Networking: finding a job in a new country

“Elevator pitch”, “LinkedIn profile”, “Skills development”, “Building contacts”, “Career events”… If you get the shivers just reading those phrases, don’t worry. You are not the only one who feels confused, nervous or downright scared about using networking during your job search.

Networking has become a more trusted and common method of job searching, and it’s easy to see why. You spend some time improving your LinkedIn profile, you attend events in your particular field, you reach out to friends, former coworkers, even family, and boom, you get a job! Wait. It can’t be that easy, can it? Honestly, networking is all about how much effort you put in from the beginning. If you’re willing to devote some time preparing yourself for the process, it will go a long way toward making your networking efforts as successful as possible.

Let’s take a look at some strategies and useful places to start:

Building your network

This is the biggest, and probably most challenging, piece of the puzzle. For many of us, we are in a new city, state or country and don’t necessarily have that same familiarity with our professional field as we did at home. It also takes time to get to know new people, and even feel vaguely comfortable chatting about your work aspirations. But one thing you should remember: everyone has to start somewhere. The Bay Area is a wonderful melting pot of people from all over the US and the world, and it’s comforting to know many others have had to figure this out too.

In the past, before the days of social media, networking was more frequently done in person. You needed to be seen. Now, although it is still important to get out and attend meetups and events, you can do a lot of networking and developing contacts and relationships online. There are hundreds of groups you can join on LinkedIn and Facebook for career-specific resources. When you join a group, be sure to introduce yourself and make it known that you’re looking to expand your network and develop contacts in your field of work.


Confidence, confidence, confidence


There are many reasons we don’t feel confident when starting the job-search process, such as fear that you aren’t experienced enough, or that it’s been a long time since you last worked. Set yourself some short- and long-term goals to start off, and concentrate on ways you can streamline your “unique selling point.” It helps to make a list of the skills you are very confident in, and maybe a few that you aren’t. Then, grab a friend for coffee or a walk, and practice your pitch. Imagine you’re on a call with a hiring manager who doesn’t have a lot of time to spare. You can say a lot in a few short minutes, if you have spent time refining what you want to say in the first place.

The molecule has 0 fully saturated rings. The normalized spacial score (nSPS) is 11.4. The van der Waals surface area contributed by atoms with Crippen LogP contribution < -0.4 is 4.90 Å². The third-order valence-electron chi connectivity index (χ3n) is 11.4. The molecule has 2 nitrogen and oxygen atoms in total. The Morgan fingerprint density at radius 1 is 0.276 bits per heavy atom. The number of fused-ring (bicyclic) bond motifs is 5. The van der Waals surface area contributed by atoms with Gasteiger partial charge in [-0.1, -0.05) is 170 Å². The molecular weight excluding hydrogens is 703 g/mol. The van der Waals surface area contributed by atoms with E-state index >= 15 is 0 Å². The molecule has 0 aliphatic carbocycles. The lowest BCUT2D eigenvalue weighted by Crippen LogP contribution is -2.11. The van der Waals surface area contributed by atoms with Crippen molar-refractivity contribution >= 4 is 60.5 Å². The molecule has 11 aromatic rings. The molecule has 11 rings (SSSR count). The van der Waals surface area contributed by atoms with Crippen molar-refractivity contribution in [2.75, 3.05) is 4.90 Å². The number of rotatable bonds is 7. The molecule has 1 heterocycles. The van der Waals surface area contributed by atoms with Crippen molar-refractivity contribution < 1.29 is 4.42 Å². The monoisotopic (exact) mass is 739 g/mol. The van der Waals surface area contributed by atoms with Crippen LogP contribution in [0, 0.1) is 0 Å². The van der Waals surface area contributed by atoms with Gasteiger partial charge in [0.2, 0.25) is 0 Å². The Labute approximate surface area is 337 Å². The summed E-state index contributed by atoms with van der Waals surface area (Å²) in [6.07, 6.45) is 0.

“What do you do?”

update skills

Personally, I hate this question. It often catches me off-guard, especially when I’m in a social setting and thinking I’m not there to “network” – but here’s where I’m wrong. Any kind of social event or gathering is a chance to see if there’s someone you can connect with about your professional skills. Also, for so many of us moving to the Bay Area, it might not be possible to work in the same field as we did before. The industries are different here, and there’s a lot of focus on tech-related jobs. This is where you have to put in some serious work: maybe you’ll need to take a course or acquire some additional certification to boost your skills, or even study a whole new degree. There are so many easy ways to take classes or certificates, especially online and through video courses. Taking some extra classes is also a great way to meet people and share knowledge and experiences.

Getting out there

Taking the plunge and attending a networking or career event is a big deal, so if you can, go with a friend. It really helps to have a buddy with you, even if your friend isn ’t job-hunting. If the event is a hiring event (and many of them are) make sure you’ve dressed the part too. In the Bay Area, you’ll seldom need to wear a full suit but getting yourself a little dressed up never hurts. It will help you feel more confident too. If it’s your first time attending a networking event, and it feels overwhelming, try circling the room once. Make eye contact and smile at a few people, and then come back after a few minutes to greet them and tell them a little about yourself. You can also get some business cards made and keep them with you. You never know when you’ll need them.

networking event

On the other hand, sometimes these networking events are not purely hiring events: they’re more casual, and an opportunity for people in a similar field to meet in a social setting. Often, they’ll be at a restaurant or bar and will have a “happy hour” atmosphere. They’re a great way to meet people and make connections in a more relaxed setting.

We’d love to hear your networking and job-related experiences! Tell us in the comments below, and good luck!


About Lesley Cloran

: I come from beautiful, sunny South Africa and have been living in the Bay Area for four years now. My husband and I moved for a job opportunity, and it’s been one of the best decisions we’ve ever made. I’m an editor and writer, with a passion for reading. I’ve worked in magazine publishing and online educational content editing, and currently volunteer as an adult literacy tutor. I also enjoy listening to podcasts, taking long walks and catching up with friends over coffee! I love the international culture of Silicon Valley and the wonderful melting pot of languages, food and interesting people. The opportunities for travel have also been truly eye-opening, and we’ve been lucky enough to visit cities and places we’d only ever dreamed of seeing.

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